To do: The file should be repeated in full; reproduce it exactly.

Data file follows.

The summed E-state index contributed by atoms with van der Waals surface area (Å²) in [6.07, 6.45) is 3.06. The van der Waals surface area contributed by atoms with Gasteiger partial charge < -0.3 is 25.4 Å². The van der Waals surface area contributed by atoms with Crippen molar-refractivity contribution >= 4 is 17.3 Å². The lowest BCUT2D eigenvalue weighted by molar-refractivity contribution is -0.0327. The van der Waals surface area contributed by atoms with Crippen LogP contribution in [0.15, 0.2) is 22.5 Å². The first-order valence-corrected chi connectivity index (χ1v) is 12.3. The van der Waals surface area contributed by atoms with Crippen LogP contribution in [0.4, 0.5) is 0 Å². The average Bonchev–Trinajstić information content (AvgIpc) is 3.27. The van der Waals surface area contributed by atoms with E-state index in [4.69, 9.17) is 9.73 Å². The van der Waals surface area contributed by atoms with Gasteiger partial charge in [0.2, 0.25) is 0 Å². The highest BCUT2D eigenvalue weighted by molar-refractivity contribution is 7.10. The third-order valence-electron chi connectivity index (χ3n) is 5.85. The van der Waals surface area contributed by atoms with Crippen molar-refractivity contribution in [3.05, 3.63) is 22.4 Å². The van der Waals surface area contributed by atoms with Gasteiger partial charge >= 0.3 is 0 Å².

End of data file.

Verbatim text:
The summed E-state index contributed by atoms with van der Waals surface area (Å²) in [6.07, 6.45) is 3.06. The van der Waals surface area contributed by atoms with Gasteiger partial charge < -0.3 is 25.4 Å². The van der Waals surface area contributed by atoms with Crippen molar-refractivity contribution >= 4 is 17.3 Å². The lowest BCUT2D eigenvalue weighted by molar-refractivity contribution is -0.0327. The van der Waals surface area contributed by atoms with Crippen LogP contribution in [0.15, 0.2) is 22.5 Å². The first-order valence-corrected chi connectivity index (χ1v) is 12.3. The van der Waals surface area contributed by atoms with Crippen LogP contribution in [0.4, 0.5) is 0 Å². The average Bonchev–Trinajstić information content (AvgIpc) is 3.27. The van der Waals surface area contributed by atoms with E-state index in [4.69, 9.17) is 9.73 Å². The van der Waals surface area contributed by atoms with Gasteiger partial charge in [0.2, 0.25) is 0 Å². The highest BCUT2D eigenvalue weighted by molar-refractivity contribution is 7.10. The third-order valence-electron chi connectivity index (χ3n) is 5.85. The van der Waals surface area contributed by atoms with Crippen molar-refractivity contribution in [3.05, 3.63) is 22.4 Å². The van der Waals surface area contributed by atoms with Gasteiger partial charge >= 0.3 is 0 Å².